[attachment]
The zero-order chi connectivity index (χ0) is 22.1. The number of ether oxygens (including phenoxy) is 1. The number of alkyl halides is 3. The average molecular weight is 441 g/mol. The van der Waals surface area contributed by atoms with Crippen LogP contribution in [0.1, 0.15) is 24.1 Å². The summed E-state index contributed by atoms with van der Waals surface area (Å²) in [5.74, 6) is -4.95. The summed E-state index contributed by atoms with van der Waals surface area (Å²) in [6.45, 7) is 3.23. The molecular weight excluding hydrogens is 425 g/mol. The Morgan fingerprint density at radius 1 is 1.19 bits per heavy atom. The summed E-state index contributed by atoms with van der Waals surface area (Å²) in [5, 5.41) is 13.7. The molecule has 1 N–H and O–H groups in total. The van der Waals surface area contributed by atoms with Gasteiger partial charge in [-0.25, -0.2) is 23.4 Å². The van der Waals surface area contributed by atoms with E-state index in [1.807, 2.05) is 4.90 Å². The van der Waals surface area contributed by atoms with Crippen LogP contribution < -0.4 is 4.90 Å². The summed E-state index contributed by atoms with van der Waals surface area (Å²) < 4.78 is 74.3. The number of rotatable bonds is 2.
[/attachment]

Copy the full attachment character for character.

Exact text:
The zero-order chi connectivity index (χ0) is 22.1. The number of ether oxygens (including phenoxy) is 1. The number of alkyl halides is 3. The average molecular weight is 441 g/mol. The van der Waals surface area contributed by atoms with Crippen LogP contribution in [0.1, 0.15) is 24.1 Å². The summed E-state index contributed by atoms with van der Waals surface area (Å²) in [5.74, 6) is -4.95. The summed E-state index contributed by atoms with van der Waals surface area (Å²) in [6.45, 7) is 3.23. The molecular weight excluding hydrogens is 425 g/mol. The Morgan fingerprint density at radius 1 is 1.19 bits per heavy atom. The summed E-state index contributed by atoms with van der Waals surface area (Å²) in [5, 5.41) is 13.7. The molecule has 1 N–H and O–H groups in total. The van der Waals surface area contributed by atoms with Gasteiger partial charge in [-0.25, -0.2) is 23.4 Å². The van der Waals surface area contributed by atoms with E-state index in [1.807, 2.05) is 4.90 Å². The van der Waals surface area contributed by atoms with Crippen LogP contribution < -0.4 is 4.90 Å². The summed E-state index contributed by atoms with van der Waals surface area (Å²) < 4.78 is 74.3. The number of rotatable bonds is 2.